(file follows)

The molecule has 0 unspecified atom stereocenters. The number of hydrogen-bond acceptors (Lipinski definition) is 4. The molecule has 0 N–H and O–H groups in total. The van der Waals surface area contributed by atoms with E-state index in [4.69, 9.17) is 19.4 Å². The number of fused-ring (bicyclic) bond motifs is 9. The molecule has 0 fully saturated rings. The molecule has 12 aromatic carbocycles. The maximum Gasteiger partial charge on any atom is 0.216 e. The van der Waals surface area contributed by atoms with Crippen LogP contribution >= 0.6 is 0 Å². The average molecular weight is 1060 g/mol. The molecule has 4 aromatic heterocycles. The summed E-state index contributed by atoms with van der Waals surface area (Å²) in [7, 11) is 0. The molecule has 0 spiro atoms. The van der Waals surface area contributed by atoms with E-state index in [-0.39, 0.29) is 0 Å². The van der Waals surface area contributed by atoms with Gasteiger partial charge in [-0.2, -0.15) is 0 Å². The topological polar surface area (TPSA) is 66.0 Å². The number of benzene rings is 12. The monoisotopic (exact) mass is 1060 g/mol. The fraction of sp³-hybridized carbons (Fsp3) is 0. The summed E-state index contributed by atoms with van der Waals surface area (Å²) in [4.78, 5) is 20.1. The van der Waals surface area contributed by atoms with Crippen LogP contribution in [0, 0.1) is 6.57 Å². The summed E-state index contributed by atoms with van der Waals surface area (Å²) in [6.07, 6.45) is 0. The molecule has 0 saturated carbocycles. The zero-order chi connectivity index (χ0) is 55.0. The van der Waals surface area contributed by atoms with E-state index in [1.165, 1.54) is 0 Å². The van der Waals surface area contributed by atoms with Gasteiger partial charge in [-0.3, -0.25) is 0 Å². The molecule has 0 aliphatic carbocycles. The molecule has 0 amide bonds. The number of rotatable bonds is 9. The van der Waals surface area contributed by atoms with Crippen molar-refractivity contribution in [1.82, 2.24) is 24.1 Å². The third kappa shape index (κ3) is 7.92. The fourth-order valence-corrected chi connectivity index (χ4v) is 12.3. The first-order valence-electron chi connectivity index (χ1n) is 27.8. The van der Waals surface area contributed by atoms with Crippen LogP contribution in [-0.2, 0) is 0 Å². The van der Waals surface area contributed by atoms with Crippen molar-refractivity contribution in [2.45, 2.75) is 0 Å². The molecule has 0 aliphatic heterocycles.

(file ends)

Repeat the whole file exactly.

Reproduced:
The molecule has 0 unspecified atom stereocenters. The number of hydrogen-bond acceptors (Lipinski definition) is 4. The molecule has 0 N–H and O–H groups in total. The van der Waals surface area contributed by atoms with E-state index in [4.69, 9.17) is 19.4 Å². The number of fused-ring (bicyclic) bond motifs is 9. The molecule has 0 fully saturated rings. The molecule has 12 aromatic carbocycles. The maximum Gasteiger partial charge on any atom is 0.216 e. The van der Waals surface area contributed by atoms with Crippen LogP contribution >= 0.6 is 0 Å². The average molecular weight is 1060 g/mol. The molecule has 4 aromatic heterocycles. The summed E-state index contributed by atoms with van der Waals surface area (Å²) in [7, 11) is 0. The molecule has 0 spiro atoms. The van der Waals surface area contributed by atoms with E-state index in [-0.39, 0.29) is 0 Å². The van der Waals surface area contributed by atoms with Gasteiger partial charge in [-0.2, -0.15) is 0 Å². The topological polar surface area (TPSA) is 66.0 Å². The number of benzene rings is 12. The monoisotopic (exact) mass is 1060 g/mol. The fraction of sp³-hybridized carbons (Fsp3) is 0. The summed E-state index contributed by atoms with van der Waals surface area (Å²) in [4.78, 5) is 20.1. The van der Waals surface area contributed by atoms with Crippen LogP contribution in [0, 0.1) is 6.57 Å². The summed E-state index contributed by atoms with van der Waals surface area (Å²) in [6.07, 6.45) is 0. The molecule has 0 saturated carbocycles. The zero-order chi connectivity index (χ0) is 55.0. The van der Waals surface area contributed by atoms with E-state index in [1.165, 1.54) is 0 Å². The van der Waals surface area contributed by atoms with Gasteiger partial charge in [-0.3, -0.25) is 0 Å². The molecule has 0 aliphatic carbocycles. The molecule has 0 amide bonds. The number of rotatable bonds is 9. The van der Waals surface area contributed by atoms with Crippen molar-refractivity contribution in [1.82, 2.24) is 24.1 Å². The third kappa shape index (κ3) is 7.92. The fourth-order valence-corrected chi connectivity index (χ4v) is 12.3. The first-order valence-electron chi connectivity index (χ1n) is 27.8. The van der Waals surface area contributed by atoms with Crippen LogP contribution in [-0.2, 0) is 0 Å². The van der Waals surface area contributed by atoms with Crippen molar-refractivity contribution in [2.45, 2.75) is 0 Å². The molecule has 0 aliphatic heterocycles.